• Science, Technology, Engineering and Mathematics & Healthcare: Within STEM and healthcare education, virtual learning experiences can be implemented in courses where students learn visually and spatially complex topics such as in human anatomy, biochemistry, and molecular biology (Hoffman and Vu, 1997). In support of VR learning, Jang et al. (2016) found that direct manipulation of anatomical structures in a 3D VR environment was more effective than passive viewing. Similarly, astronomy courses may also benefit from the integration of VR given the importance of spatial thinking and reasoning within the discipline. Within healthcare, clinical skills training is another area in which VR can benefit trainees by  providing them with opportunities to practice high-risk clinical procedures (Mantovani et al., 2003; Haluck and Krummel, 2000). VR has also been used to teach empathy through embodied patient experiences (Embodied Labs, 2018).
  • Humanities and Social Sciences: A variety of VR applications support foreign language learning, capitalizing on immersion as a way to promote mastery.  Learners can engage in conversation using language software, and obtain real-time feedback to improve their word choice and pronunciation (e.g. Mondly, House of Languages, ImmerseMe).  Within humanities disciplines such as history and geography, students can explore architectural structures and landmarks using VR.  (e.g. Yale course: The Hero in the Ancient Near East).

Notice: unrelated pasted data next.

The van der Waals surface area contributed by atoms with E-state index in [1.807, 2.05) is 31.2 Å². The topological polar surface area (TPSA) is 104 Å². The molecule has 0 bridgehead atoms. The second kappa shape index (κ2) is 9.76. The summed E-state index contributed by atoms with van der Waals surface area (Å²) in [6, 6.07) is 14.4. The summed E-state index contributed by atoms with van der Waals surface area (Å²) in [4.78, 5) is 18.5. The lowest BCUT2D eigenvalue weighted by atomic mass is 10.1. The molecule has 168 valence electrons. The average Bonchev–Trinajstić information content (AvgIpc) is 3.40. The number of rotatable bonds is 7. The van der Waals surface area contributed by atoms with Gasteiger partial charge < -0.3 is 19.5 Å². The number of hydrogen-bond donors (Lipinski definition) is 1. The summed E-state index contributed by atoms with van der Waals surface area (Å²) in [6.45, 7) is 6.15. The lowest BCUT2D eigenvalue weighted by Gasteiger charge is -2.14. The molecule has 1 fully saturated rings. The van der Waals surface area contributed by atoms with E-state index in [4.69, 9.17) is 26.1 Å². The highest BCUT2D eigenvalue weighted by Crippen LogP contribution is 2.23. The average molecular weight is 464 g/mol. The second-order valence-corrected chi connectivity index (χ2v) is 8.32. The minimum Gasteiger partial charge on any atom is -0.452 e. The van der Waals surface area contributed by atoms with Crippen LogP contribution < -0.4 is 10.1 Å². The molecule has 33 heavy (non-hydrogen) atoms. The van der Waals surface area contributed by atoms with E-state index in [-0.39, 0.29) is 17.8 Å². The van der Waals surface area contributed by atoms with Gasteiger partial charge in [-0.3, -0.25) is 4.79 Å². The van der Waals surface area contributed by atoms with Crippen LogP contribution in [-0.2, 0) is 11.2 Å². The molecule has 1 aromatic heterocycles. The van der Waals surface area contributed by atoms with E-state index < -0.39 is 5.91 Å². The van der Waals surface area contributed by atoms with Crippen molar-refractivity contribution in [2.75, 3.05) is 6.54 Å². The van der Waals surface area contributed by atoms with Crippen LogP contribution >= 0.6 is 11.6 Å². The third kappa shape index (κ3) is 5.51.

• Additional Applications: Various skills such as public speaking, interviewing, networking and engaging in business negotiations can also be improved through virtual reality experiences. (See: VirtualSpeech, STRIVR).